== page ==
In Robin Russell’s world, practicing law and quilting are both fine arts.
Published in 2017 Texas Super Lawyers magazine
By Michael Corcoran on September 5, 2017
To most people, a quilt is just a comfy bed covering. But for Robin Russell, managing partner at Andrews Kurth Kenyon’s Houston office, it’s a means of artistic expression that belongs on a wall or a table.
Her whimsical work “Summer Salad” was chosen for display at the 2015 Houston International Quilt Festival. It looks good enough to eat—until, on closer inspection, you see that Russell has sewn ladybugs into the lettuce and broccoli. In art—as in law—it’s all in the details.
“My grandmother taught me how to sew and embroider when I was very young,” says Russell, who started making her own school clothes at age 10. “I try to always have a small piece of needlepoint in my purse.” She’s the woman in the Brooks Brothers suit stitching away on business flights. “Handwork is very therapeutic.”
But Russell has learned to keep her artwork out of the boardroom. “I remember one day at a CLE session, I went up to a speaker and told him how much I enjoyed his talk,” Russell recalls. “He said he was surprised I was paying attention because I was doing needlepoint. But when I’m doing handwork, I can follow every conversation.”
Growing up 35 miles south of San Antonio, Russell’s dream was to be a home economics teacher. But after the Devine High valedictorian scored off the charts on her SATs, a school administrator suggested she might be suited for a career in medicine or the law. After a semester at Texas Tech University, where she received a valedictorian scholarship, she changed her focus and ended up with a degree in international business. Russell eventually followed her two older brothers into law school. But she never stopped sewing.
She was more of a needlepoint artist when she met her quilting mentor, Frances Holliday Alford, 12 years ago in Vermont. When Alford, also a native Texan, showed Russell her studio, the lawyer’s eyes opened to the possibilities of art quilting.
Any piece of material can be used for decoration, so when Russell says she’s going “sale-ing” on a Saturday morning, she’s not going out on the water, but to garage sales and thrift stores. The last time she was in New York City on business, Russell stopped on the sidewalk outside the Metropolitan Museum of Art to pick up the metal admissions buttons patrons discarded.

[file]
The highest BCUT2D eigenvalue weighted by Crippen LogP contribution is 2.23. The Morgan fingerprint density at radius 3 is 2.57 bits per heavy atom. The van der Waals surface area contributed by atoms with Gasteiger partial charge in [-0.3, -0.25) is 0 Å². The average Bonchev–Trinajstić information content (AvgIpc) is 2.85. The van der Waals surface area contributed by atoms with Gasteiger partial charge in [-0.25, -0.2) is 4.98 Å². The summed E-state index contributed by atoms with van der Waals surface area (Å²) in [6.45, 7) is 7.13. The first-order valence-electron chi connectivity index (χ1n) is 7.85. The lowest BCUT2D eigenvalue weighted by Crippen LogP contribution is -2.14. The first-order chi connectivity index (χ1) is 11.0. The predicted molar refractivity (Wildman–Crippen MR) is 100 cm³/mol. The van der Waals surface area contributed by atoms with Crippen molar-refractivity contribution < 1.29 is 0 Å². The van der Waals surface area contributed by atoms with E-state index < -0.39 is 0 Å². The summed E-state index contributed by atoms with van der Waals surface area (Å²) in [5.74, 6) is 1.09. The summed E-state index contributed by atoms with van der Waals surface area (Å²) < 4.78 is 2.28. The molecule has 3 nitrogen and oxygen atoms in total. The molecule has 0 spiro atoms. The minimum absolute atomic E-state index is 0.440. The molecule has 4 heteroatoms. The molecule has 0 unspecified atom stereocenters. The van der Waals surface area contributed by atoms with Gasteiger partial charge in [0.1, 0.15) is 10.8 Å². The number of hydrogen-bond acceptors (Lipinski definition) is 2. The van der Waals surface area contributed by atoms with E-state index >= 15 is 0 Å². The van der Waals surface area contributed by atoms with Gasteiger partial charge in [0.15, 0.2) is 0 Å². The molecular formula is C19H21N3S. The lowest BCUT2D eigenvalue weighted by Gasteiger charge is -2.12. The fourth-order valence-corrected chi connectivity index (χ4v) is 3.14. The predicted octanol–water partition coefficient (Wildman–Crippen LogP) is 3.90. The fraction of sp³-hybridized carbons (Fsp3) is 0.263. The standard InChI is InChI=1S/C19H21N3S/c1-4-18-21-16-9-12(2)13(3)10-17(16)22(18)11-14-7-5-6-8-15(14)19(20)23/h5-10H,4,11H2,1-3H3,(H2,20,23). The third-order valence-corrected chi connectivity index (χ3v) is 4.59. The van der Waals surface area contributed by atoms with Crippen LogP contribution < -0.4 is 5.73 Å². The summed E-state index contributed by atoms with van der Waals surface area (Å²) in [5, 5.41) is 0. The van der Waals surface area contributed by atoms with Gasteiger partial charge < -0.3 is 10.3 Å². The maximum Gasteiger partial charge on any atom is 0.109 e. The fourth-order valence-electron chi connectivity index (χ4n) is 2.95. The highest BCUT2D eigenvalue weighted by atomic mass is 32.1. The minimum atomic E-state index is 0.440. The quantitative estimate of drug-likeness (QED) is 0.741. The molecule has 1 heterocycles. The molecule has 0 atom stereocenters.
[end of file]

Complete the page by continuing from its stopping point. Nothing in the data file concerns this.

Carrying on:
Russell won a national needlepoint competition run by the Women’s Educational and Industrial Union of Boston in 1991, also a pivotal year in her legal career. Just three years out of Baylor Law School, Russell joined the firm’s Boston team in representing the Bank of New England in a $32 billion bankruptcy case. Russell was inexperienced in the area, but was tagged so she could be with her husband, Jim Paulsen, who was accepted to Harvard to get his LL.M. He now teaches at South Texas College of Law.
She’s one of the country’s leading bankruptcy experts, having co-written Last Rites: Liquidating a Company for Oxford University Press in 2007 and presented countless papers on bankruptcy law. She has also written a biography of her mother, Our Honey.
Russell sees a correlation between her art projects and her complex bankruptcy cases. “You learn to step back every now and then,” she says. “When you spend so much time working on a brief, you sometimes have to set it aside for a while and then come back with a fresh perspective.”
And in both art and law, she gives back. For 12 years, she’s hosted an annual Vintage Valentine Party—inviting other women attorneys to her home to gussy up antique valentines from Russell’s collection—as a fundraiser for Christ the King Lutheran Church, which her family attends. “It’s great when you have a group of people creating art together,” Russell says. “You feed off each other.”
In her law career, Russell has a pro bono niche defending attorneys she feels have been wrongly hit with sanctions.
“Patience and attention to detail are very important in both [art and law], as well as creativity,” Russell says. “When you’re doing art, you need to envision what it’s all going to look like at the end. You have a strategy for how to handle that project, just like you have a strategy for how to handle a transaction or piece of litigation.”
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